A Medical Device Daily
The UK Department of Health has launched a program aimed at reducing National Health Service (NHS) spending on temporary staffing by drawing on good practices found in NHS trusts across England.
Last year the NHS spent just under 1.45 billion on agency staff, which accounted for 5.06% of the total NHS spending on pay in England. Targeted actions to reduce the NHS spending on agency nursing, particularly in London, resulted in savings of 65 million last year.
Speaking at a conference in London last week, Health Secretary Lord Warner welcomed the launch of the Reducing Agency Costs Project. The project, led by South West London Strategic Health Authority and NHS Professionals, aims to reduce participating trusts’ spending on agency staff in 30 participating NHS trusts by drawing on good practice from across the country.
The NHS Professionals special health authority was established in April 2004. Working in partnership with NHS employers, NHS Professionals provides nurses, healthcare assistants and hospital doctors to trusts throughout the country.
Currently the NHS Professionals service is active in a total of 128 trusts, providing nursing staff in a total of 75 acute and primary care trusts. Almost 50,000 nursing staff are registered to work with NHS Professionals.
“There is growing evidence that demand for often expensive agency staff can be managed down through better planning and more flexible use of NHS staff,” Warner said. For example, he said that Nottingham City Hospital reduced its agency spending by 900,000 last year after working with NHS Professionals.
Acknowledging that “temporary staff can provide an essential service to the NHS by providing care to patients on a flexible basis,” Warner said, however, that “costs of agency staff in the NHS have been rising too rapidly.”
He added: “I believe it is important that trusts manage their flexible work force requirements in the most economical and effective way possible, and this means reducing [spending] on agency staff.”
Warner said that if individual trusts do use agencies, “they should work with those who the NHS’s Purchasing and Supplies Agency has already developed agreements. This ensures we maximize the collective buying power of the NHS to drive down costs and raise quality standards.”
Carmel Flatley, chief executive of NHS Professionals, said: “This program provides a real opportunity for the NHS to take more control of the temporary staffing agenda. NHS Professionals will support the sharing of best practice and provide practical examples of how working together, trusts are able to make flexible staffing an integral part of their overall work force strategy.”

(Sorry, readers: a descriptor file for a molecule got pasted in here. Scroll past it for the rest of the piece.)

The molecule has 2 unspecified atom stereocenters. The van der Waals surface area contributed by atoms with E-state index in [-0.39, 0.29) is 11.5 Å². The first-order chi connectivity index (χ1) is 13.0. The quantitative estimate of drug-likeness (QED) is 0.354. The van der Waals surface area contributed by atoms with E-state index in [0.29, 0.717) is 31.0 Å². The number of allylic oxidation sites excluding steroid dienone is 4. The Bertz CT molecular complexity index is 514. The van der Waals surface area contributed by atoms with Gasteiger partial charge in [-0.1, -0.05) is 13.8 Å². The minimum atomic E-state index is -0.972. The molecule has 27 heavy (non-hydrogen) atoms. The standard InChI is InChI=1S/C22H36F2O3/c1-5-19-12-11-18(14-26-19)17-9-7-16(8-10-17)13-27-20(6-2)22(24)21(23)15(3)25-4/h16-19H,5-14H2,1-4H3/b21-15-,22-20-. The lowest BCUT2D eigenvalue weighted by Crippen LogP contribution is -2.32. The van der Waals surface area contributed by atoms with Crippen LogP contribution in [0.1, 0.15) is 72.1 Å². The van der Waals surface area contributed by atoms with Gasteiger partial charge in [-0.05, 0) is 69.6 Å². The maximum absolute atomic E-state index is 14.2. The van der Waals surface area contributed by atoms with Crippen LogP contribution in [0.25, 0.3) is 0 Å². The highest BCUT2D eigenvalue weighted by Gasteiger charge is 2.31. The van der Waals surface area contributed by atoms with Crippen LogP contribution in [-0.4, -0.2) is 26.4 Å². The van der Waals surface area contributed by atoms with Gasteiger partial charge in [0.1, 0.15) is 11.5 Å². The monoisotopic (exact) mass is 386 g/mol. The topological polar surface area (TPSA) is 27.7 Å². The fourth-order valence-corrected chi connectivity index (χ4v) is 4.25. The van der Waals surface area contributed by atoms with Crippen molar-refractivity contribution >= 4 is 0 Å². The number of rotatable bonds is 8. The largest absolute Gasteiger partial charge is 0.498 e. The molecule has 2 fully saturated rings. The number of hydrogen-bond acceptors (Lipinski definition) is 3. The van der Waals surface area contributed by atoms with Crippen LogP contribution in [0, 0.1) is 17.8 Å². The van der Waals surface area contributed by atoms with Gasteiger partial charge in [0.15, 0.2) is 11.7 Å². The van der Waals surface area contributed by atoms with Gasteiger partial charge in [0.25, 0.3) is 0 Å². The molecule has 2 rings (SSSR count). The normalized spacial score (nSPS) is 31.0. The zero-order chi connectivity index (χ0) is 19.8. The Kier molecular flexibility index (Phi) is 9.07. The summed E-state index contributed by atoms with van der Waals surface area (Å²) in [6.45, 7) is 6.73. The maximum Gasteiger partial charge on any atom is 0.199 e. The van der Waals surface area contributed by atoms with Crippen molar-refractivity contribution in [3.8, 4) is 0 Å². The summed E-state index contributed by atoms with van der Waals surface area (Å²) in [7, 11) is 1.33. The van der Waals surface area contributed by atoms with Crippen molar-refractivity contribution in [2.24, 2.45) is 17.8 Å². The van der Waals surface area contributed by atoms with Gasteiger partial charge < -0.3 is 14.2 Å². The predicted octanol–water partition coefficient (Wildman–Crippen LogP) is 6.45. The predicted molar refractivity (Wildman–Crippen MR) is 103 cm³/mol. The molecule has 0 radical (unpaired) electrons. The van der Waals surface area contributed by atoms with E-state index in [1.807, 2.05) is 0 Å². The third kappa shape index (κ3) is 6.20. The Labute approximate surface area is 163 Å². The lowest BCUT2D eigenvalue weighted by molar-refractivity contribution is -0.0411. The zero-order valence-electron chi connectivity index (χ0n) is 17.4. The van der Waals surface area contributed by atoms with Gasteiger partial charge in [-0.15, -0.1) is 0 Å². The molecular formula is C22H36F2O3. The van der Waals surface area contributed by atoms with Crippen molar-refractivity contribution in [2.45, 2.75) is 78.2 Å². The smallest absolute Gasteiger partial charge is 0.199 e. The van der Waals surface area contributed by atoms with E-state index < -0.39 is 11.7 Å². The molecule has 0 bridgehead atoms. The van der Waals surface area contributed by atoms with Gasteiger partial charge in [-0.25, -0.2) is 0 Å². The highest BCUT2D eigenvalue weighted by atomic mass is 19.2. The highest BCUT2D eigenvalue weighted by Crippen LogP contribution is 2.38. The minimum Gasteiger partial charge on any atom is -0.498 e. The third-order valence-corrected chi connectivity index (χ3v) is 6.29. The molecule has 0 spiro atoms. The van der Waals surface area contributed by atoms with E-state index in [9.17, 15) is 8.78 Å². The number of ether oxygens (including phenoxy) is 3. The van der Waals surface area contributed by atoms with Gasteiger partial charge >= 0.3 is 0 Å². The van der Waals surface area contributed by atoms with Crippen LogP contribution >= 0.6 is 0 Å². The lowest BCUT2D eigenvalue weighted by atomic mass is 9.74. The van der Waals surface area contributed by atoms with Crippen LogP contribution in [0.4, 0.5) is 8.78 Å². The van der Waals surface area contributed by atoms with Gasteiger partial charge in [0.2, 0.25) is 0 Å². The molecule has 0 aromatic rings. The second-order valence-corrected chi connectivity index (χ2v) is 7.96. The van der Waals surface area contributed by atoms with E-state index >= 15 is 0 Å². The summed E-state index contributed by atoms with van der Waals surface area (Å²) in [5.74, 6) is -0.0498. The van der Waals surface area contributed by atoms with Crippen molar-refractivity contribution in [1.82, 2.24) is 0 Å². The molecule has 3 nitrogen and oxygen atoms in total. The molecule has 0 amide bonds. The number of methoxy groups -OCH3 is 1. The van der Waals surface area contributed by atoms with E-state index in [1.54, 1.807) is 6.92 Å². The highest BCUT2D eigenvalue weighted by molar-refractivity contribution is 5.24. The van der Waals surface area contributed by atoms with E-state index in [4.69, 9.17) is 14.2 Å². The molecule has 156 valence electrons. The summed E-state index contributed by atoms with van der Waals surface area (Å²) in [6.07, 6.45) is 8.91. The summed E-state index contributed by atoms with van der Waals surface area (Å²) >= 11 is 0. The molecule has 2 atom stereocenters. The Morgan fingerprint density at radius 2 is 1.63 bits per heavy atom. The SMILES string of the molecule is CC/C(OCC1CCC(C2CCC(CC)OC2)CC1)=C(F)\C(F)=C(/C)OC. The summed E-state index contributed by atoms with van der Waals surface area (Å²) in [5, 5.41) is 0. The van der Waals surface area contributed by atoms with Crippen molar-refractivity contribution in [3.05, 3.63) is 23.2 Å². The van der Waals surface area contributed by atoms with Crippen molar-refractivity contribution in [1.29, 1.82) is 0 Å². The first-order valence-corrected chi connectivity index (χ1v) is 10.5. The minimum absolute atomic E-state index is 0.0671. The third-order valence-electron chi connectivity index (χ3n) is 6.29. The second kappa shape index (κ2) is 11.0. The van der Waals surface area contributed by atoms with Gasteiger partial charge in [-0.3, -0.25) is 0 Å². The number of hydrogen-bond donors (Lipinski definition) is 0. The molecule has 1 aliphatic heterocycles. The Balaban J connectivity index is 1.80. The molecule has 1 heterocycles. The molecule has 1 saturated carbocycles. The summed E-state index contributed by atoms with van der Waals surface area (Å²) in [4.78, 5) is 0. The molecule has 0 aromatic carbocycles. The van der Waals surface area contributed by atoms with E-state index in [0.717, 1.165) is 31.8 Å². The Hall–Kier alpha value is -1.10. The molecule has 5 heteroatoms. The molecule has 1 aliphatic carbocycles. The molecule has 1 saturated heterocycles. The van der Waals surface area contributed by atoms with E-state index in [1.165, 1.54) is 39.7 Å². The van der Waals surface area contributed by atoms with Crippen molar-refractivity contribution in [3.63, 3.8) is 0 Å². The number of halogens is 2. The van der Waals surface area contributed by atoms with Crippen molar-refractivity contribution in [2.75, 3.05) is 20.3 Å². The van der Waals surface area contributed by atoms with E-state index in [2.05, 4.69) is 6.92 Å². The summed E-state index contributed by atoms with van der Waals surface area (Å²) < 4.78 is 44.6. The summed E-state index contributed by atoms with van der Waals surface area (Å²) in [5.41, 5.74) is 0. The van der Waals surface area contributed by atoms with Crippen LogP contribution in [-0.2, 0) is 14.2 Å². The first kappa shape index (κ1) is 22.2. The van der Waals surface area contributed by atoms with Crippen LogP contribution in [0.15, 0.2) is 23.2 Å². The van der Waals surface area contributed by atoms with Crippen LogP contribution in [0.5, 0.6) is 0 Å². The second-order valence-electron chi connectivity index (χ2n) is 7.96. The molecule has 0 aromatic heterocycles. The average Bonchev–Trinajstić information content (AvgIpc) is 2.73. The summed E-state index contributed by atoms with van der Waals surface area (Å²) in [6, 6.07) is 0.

OAS device gets CE mark
Cardiovascular Systems (CSI; Minneapolis) said it has received the CE mark for its Orbital Atherectomy System (OAS) for treatment of peripheral artery disease, allowing its commercialization in Europe.
The authorization was issued following a quality management system assessment visit by BSI, a European notified body.
Noting that the approval represents “an important milestone for CSI as it works toward full worldwide commercialization of the OAS,” Michael Kallok, CEO of Cardiovascular Systems, said, “We believe our OAS will become an important device that allows physicians to more easily treat peripheral artery disease.”
The Orbital Atherectomy Device uses a diamond-coated, eccentrically rotating cutting surface to ablate tissue. The company said the resulting particles are small enough to pass through capillaries and be eliminated by the body.
CSI, which has previously received marketing clearance to market the OAS to remove tissue causing stenosis in synthetic A-V shunts, said it is working on obtaining FDA clearance for use of the device in peripheral vascular disease and approval for use in coronary arteries.
The company said it expects to conduct initial market testing at a limited number of clinical sites before having a full commercial release of the product in the U.S. for the AV shunt indication.
Plasma products contract won’t be renewed
ZLB Behring (King of Prussia, Pennsylvania) and the American Red Cross (Washington) said that they would not renew their current contract manufacturing agreement, set to expire on Dec. 31. Under that agreement, ZLB Behring manufactures Panglobulin immunoglobulin and human albumin for the Red Cross at its facility in Bern, Switzerland.
The company said the development would free manufacturing capacity for its branded plasma therapeutics.
“Meeting patient needs for immunoglobulin therapy and other services is a key focus of our company,” said Peter Turner, president of ZLB Behring, which he described as “the leading immune globulin provider worldwide.”
He added that the expiration of the agreement with the Red Cross “will allow us to manufacture more of our intravenous immunoglobulin (IVIG), Carimune NF, to help meet demand.”
Saying that ZLB Behring intends to assure that its supply of IVIG to the U.S. market will not be reduced when the contract manufacturing agreement expires, Turner said, “we will increase plasma supply to Bern from our own extensive collection facilities, and may purchase additional recovered plasma from sources other than the Red Cross as appropriate.”
Of the decision not to renew the agreement with ZLB Behring, Jack McGuire, executive vice president of American Red Cross Biomedical Services, said, “The American Red Cross has decided, upon a strategic review of our Plasma Services business, that we will exit the plasma products business so we can focus on our core mission of insuring a supply of safe blood products.”
ZLB Behring is a subsidiary of CSL Ltd. (Melbourne, Australia).